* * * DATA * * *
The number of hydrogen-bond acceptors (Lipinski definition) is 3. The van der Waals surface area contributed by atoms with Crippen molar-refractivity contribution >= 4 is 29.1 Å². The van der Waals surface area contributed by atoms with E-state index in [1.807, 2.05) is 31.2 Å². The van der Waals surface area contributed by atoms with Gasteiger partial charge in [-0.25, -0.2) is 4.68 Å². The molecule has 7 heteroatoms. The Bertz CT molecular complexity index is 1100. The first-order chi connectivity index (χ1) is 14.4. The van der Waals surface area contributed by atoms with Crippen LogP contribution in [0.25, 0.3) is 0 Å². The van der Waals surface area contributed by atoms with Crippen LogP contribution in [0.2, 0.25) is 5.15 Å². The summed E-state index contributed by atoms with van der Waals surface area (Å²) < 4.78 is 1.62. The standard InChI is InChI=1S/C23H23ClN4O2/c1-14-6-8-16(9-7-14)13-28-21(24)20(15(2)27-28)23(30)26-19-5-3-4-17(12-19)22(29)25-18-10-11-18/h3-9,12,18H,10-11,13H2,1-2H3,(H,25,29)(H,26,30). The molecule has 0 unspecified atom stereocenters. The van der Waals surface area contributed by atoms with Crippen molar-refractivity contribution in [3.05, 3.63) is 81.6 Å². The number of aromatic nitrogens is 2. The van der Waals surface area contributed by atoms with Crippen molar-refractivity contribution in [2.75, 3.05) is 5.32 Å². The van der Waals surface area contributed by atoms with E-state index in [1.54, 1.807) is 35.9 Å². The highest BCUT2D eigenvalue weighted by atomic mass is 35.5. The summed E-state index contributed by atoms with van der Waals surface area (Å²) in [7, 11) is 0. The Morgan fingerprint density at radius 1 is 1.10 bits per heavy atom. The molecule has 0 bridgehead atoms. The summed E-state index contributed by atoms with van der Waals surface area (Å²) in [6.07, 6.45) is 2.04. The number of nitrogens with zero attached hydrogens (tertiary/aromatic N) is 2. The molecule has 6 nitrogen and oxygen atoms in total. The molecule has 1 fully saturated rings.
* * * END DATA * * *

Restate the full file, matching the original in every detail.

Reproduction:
The number of hydrogen-bond acceptors (Lipinski definition) is 3. The van der Waals surface area contributed by atoms with Crippen molar-refractivity contribution >= 4 is 29.1 Å². The van der Waals surface area contributed by atoms with E-state index in [1.807, 2.05) is 31.2 Å². The van der Waals surface area contributed by atoms with Gasteiger partial charge in [-0.25, -0.2) is 4.68 Å². The molecule has 7 heteroatoms. The Bertz CT molecular complexity index is 1100. The first-order chi connectivity index (χ1) is 14.4. The van der Waals surface area contributed by atoms with Crippen LogP contribution in [0.25, 0.3) is 0 Å². The van der Waals surface area contributed by atoms with Crippen LogP contribution in [0.2, 0.25) is 5.15 Å². The summed E-state index contributed by atoms with van der Waals surface area (Å²) < 4.78 is 1.62. The standard InChI is InChI=1S/C23H23ClN4O2/c1-14-6-8-16(9-7-14)13-28-21(24)20(15(2)27-28)23(30)26-19-5-3-4-17(12-19)22(29)25-18-10-11-18/h3-9,12,18H,10-11,13H2,1-2H3,(H,25,29)(H,26,30). The molecule has 0 unspecified atom stereocenters. The van der Waals surface area contributed by atoms with Crippen molar-refractivity contribution in [3.05, 3.63) is 81.6 Å². The number of aromatic nitrogens is 2. The van der Waals surface area contributed by atoms with Crippen molar-refractivity contribution in [2.75, 3.05) is 5.32 Å². The van der Waals surface area contributed by atoms with E-state index in [1.54, 1.807) is 35.9 Å². The highest BCUT2D eigenvalue weighted by atomic mass is 35.5. The summed E-state index contributed by atoms with van der Waals surface area (Å²) in [7, 11) is 0. The Morgan fingerprint density at radius 1 is 1.10 bits per heavy atom. The molecule has 0 bridgehead atoms. The summed E-state index contributed by atoms with van der Waals surface area (Å²) in [6.07, 6.45) is 2.04. The number of nitrogens with zero attached hydrogens (tertiary/aromatic N) is 2. The molecule has 6 nitrogen and oxygen atoms in total. The molecule has 1 fully saturated rings.